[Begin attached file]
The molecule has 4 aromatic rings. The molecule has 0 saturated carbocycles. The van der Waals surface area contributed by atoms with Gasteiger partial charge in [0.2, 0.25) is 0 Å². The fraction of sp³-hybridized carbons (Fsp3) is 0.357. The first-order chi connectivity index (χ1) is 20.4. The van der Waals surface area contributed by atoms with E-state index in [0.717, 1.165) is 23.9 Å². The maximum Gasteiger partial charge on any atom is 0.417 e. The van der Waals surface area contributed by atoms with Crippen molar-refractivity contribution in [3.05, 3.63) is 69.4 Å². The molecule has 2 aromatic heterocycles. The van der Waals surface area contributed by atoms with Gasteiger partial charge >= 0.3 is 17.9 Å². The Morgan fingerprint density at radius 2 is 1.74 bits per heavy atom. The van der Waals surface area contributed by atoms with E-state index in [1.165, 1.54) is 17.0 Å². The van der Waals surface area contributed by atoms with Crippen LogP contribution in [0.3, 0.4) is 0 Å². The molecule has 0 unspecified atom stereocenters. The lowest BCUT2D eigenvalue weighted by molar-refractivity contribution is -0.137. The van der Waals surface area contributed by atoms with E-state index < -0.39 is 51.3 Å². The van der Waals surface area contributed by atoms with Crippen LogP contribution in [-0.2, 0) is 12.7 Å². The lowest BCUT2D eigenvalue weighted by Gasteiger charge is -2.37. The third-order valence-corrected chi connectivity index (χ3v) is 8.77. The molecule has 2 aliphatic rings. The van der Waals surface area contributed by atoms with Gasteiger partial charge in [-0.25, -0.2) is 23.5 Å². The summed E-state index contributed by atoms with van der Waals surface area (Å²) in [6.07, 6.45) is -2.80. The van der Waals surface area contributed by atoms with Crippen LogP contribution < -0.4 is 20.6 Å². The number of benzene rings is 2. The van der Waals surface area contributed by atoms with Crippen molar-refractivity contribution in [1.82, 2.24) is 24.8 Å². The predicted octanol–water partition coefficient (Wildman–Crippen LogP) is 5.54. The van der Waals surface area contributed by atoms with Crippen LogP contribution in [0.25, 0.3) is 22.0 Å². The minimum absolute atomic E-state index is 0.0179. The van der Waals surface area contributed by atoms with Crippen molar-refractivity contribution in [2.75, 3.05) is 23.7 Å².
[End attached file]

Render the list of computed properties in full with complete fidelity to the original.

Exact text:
The molecule has 4 aromatic rings. The molecule has 0 saturated carbocycles. The van der Waals surface area contributed by atoms with Gasteiger partial charge in [0.2, 0.25) is 0 Å². The fraction of sp³-hybridized carbons (Fsp3) is 0.357. The first-order chi connectivity index (χ1) is 20.4. The van der Waals surface area contributed by atoms with E-state index in [0.717, 1.165) is 23.9 Å². The maximum Gasteiger partial charge on any atom is 0.417 e. The van der Waals surface area contributed by atoms with Crippen molar-refractivity contribution in [3.05, 3.63) is 69.4 Å². The molecule has 2 aromatic heterocycles. The van der Waals surface area contributed by atoms with Gasteiger partial charge >= 0.3 is 17.9 Å². The Morgan fingerprint density at radius 2 is 1.74 bits per heavy atom. The van der Waals surface area contributed by atoms with E-state index in [1.165, 1.54) is 17.0 Å². The van der Waals surface area contributed by atoms with Crippen LogP contribution in [0.3, 0.4) is 0 Å². The molecule has 0 unspecified atom stereocenters. The lowest BCUT2D eigenvalue weighted by molar-refractivity contribution is -0.137. The van der Waals surface area contributed by atoms with E-state index < -0.39 is 51.3 Å². The van der Waals surface area contributed by atoms with Crippen LogP contribution in [-0.2, 0) is 12.7 Å². The lowest BCUT2D eigenvalue weighted by Gasteiger charge is -2.37. The third-order valence-corrected chi connectivity index (χ3v) is 8.77. The molecule has 2 aliphatic rings. The van der Waals surface area contributed by atoms with Gasteiger partial charge in [-0.25, -0.2) is 23.5 Å². The summed E-state index contributed by atoms with van der Waals surface area (Å²) in [6.07, 6.45) is -2.80. The van der Waals surface area contributed by atoms with Crippen LogP contribution < -0.4 is 20.6 Å². The number of benzene rings is 2. The van der Waals surface area contributed by atoms with Crippen molar-refractivity contribution in [1.82, 2.24) is 24.8 Å². The predicted octanol–water partition coefficient (Wildman–Crippen LogP) is 5.54. The van der Waals surface area contributed by atoms with Crippen LogP contribution in [0.25, 0.3) is 22.0 Å². The minimum absolute atomic E-state index is 0.0179. The van der Waals surface area contributed by atoms with Crippen molar-refractivity contribution in [2.75, 3.05) is 23.7 Å².